Page 1 of 1

Breathing Freely

PostPosted: Thu Jul 24, 2008 12:03 am
by Wilberforce
Breathing Freely
Six months after neighbours stopped burning plastics in a roadside
barrel, Julie Inwood is beginning to get her health and her life back

Posted By Jenn Watt
Posted 12 hours ago

Julie Inwood has spent the past six months recovering from eight “stolen” years of pollution-
produced chemical sensitivities.

Shortly after she moved to her home on the Irondale River, Inwood began having trouble
breathing, her skin turned red and raw and she began having anaphylactic shocks. She
pointed to air quality as the cause.

Inwood’s neighbours burned their garbage in a barrel located less than one kilometre down
the road from her, and the fumes from what they burned had her in the hospital many times
over the years.

“It’s not like a stove burn, where you put your cream on it and it goes away,” Inwood said
at her home on Wednesday. She still has multiple chemical sensitivities – to things such as
perfumes and cleaners – making public excursions dangerous.

After years of consistent burning, suddenly the incidents have become few. Inwood has
every instance marked on her calendar. The last burn was June 15. The time before that
was February 3.

“No more anaphylactic shock, my voice is okay, my throat doesn’t swell,” she said.

As was reported by the Times, on November 8, Inwood brought her barrel-burning concerns
to Minden Hills council to get some relief from neighbours that she claimed would not stop
burning plastics and Styrofoam in their metal barrel. On multiple occasions the fire department,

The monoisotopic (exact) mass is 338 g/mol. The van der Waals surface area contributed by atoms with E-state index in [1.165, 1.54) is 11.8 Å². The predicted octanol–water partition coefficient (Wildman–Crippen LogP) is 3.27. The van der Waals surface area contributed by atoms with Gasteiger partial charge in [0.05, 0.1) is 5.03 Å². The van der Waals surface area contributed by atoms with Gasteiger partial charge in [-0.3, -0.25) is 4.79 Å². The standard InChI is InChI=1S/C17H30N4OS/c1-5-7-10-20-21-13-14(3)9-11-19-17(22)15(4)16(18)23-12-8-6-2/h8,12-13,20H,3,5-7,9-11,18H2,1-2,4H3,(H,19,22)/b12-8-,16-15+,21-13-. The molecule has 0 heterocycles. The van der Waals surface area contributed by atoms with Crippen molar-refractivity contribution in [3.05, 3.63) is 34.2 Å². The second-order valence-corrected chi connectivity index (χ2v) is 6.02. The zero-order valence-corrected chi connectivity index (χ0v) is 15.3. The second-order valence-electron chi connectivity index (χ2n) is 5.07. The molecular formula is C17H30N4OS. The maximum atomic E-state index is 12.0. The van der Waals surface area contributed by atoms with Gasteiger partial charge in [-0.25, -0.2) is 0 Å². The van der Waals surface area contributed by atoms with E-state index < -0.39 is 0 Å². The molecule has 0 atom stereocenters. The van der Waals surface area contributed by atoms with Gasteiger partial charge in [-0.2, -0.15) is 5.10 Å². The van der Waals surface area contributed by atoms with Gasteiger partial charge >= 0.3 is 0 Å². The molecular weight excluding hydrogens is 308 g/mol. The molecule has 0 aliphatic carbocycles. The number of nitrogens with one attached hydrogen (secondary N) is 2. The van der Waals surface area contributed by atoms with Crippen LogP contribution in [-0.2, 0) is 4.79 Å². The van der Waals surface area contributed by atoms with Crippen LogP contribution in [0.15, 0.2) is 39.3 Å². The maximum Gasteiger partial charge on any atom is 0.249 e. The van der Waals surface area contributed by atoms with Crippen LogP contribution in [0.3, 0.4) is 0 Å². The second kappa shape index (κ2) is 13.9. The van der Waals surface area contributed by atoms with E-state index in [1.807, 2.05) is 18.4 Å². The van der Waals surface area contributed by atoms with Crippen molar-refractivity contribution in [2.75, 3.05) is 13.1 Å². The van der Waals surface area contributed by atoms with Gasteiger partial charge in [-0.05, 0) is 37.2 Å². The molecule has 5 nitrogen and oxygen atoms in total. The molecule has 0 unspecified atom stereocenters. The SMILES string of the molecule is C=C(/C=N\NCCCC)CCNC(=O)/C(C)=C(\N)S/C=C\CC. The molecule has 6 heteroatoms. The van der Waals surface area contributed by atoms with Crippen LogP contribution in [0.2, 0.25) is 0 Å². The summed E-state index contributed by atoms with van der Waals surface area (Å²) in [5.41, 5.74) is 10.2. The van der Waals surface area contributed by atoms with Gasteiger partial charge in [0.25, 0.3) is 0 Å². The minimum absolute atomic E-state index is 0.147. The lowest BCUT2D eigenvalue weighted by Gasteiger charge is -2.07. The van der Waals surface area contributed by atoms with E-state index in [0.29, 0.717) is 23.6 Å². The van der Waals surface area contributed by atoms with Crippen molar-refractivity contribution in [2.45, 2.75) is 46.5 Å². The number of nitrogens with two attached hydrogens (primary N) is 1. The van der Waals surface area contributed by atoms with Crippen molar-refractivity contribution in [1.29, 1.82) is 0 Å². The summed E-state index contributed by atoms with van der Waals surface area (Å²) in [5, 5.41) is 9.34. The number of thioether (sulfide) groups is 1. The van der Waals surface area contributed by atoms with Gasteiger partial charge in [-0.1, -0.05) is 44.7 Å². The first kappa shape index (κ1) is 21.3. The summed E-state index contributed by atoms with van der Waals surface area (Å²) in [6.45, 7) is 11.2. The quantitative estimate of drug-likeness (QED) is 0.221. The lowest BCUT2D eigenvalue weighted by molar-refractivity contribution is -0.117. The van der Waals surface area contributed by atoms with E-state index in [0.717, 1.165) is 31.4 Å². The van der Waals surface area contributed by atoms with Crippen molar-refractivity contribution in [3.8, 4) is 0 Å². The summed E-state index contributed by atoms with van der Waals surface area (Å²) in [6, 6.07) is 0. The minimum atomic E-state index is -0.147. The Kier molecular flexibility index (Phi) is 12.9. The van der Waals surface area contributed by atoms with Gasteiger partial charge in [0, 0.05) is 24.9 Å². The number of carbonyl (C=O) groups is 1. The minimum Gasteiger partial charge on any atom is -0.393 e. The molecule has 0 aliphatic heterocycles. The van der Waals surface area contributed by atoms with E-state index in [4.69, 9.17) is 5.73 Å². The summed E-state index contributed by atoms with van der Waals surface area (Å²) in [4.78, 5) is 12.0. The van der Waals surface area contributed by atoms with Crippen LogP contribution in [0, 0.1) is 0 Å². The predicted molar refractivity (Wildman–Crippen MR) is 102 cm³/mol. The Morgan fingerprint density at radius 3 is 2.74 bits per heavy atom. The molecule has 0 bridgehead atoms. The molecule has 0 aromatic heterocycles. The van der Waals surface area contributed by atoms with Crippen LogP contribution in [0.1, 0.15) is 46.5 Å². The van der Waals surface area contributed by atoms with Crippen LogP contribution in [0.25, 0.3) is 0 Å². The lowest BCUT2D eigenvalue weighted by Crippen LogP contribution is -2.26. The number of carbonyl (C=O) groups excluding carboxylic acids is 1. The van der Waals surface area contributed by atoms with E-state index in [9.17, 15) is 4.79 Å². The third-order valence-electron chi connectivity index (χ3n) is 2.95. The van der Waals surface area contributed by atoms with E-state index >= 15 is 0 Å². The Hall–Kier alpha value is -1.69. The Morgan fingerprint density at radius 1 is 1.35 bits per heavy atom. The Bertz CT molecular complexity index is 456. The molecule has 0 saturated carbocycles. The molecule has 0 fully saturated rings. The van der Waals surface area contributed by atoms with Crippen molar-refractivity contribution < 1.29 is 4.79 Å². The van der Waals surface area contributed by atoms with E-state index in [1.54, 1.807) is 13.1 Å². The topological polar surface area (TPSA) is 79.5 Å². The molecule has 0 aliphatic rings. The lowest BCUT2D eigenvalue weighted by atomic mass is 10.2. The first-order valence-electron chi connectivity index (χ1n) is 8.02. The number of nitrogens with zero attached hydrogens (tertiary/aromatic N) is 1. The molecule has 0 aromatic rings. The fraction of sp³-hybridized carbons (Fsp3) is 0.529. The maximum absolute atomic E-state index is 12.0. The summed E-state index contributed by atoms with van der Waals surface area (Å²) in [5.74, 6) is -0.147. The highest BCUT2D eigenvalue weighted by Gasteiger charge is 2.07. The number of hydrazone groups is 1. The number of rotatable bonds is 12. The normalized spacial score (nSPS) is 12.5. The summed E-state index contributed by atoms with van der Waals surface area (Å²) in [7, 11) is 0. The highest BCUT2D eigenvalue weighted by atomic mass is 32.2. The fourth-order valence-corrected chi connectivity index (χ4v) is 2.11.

paramedics and police had been called, but Inwood did not see an end to the problem.

When plastics are burned, furans, toxins and fine particulate matter are released into the
atmosphere. Humans can breathe in those chemicals, which can also poison food that will
then be consumed by other animals and eventually make its way up the food chain.

In Minden Hills it is illegal to burn anything but paper products. Inwood doesn’t blame just
the barrel burning for her condition. She has been doing research into the effects of air
pollution on the human body and has isolated a phenomenon called an “ozone episode”
as one contributing factor to her poor health.

“On April 21, 2005, I went to Minden hospital by ambulance. There were seven people there
in two hours,” Inwood said. She had an aortic aneurism and noted that the other patients
there had similar heart-related issues. So she contacted Environment Canada requesting
information on air quality at the time.

“There was an ozone episode on April 19, 2005 with peaks occurring in the Haliburton area,
but air quality was good on April 21, 2005. A two- or three-day lag in effects related to ozone
is not unusual, I believe,” said an e-mail from Tom Dann, head of air toxics for the agency.

An ozone episode happens when there are large stagnant areas of high pressure over a two-
or three-day period. Concentrations of ozone can exceed the safe levels for humans during
those days. Ground-level ozone is created when nitrogen oxide and volatile organic
compounds combine and, unlike the protective atmospheric ozone layer, is harmful to humans.

According to maps of ozone obtained by Inwood from Environment Canada, the Haliburton
region had more than 90 parts per billion of ozone on April 19, 2005 – much higher than the
maximum 61 parts per billion set by the European Commission.

“I had always wondered what happened that night,” Inwood said, noting that she is trying
to find more information on how that ozone episode affected other emergency rooms in Ontario.

Studies have attributed ozone episodes higher than 50 parts per billion to increases in
respiratory illness admissions to emergency rooms in the U.K.

Aside from her diligent research into air pollution, Inwood said she now spends her time
catching up on the things she should have been doing since she moved here. She plans to
return to her love of painting and to do more gardening.

“I’ve started to paint again. My whole life was stopped: my writing, my art,” Inwood said.
She plans to join the artisans market to sell more than 160 wildlife paintings she did before
her illness.

She also wants to write a book about the experience called Killing Me Quickly, Killing You
Slowly, reflecting the different reactions people can have to deadly pollutants.

Article ID# 1125421

source article: Minden Times - Ontario, CA
Breathing Freely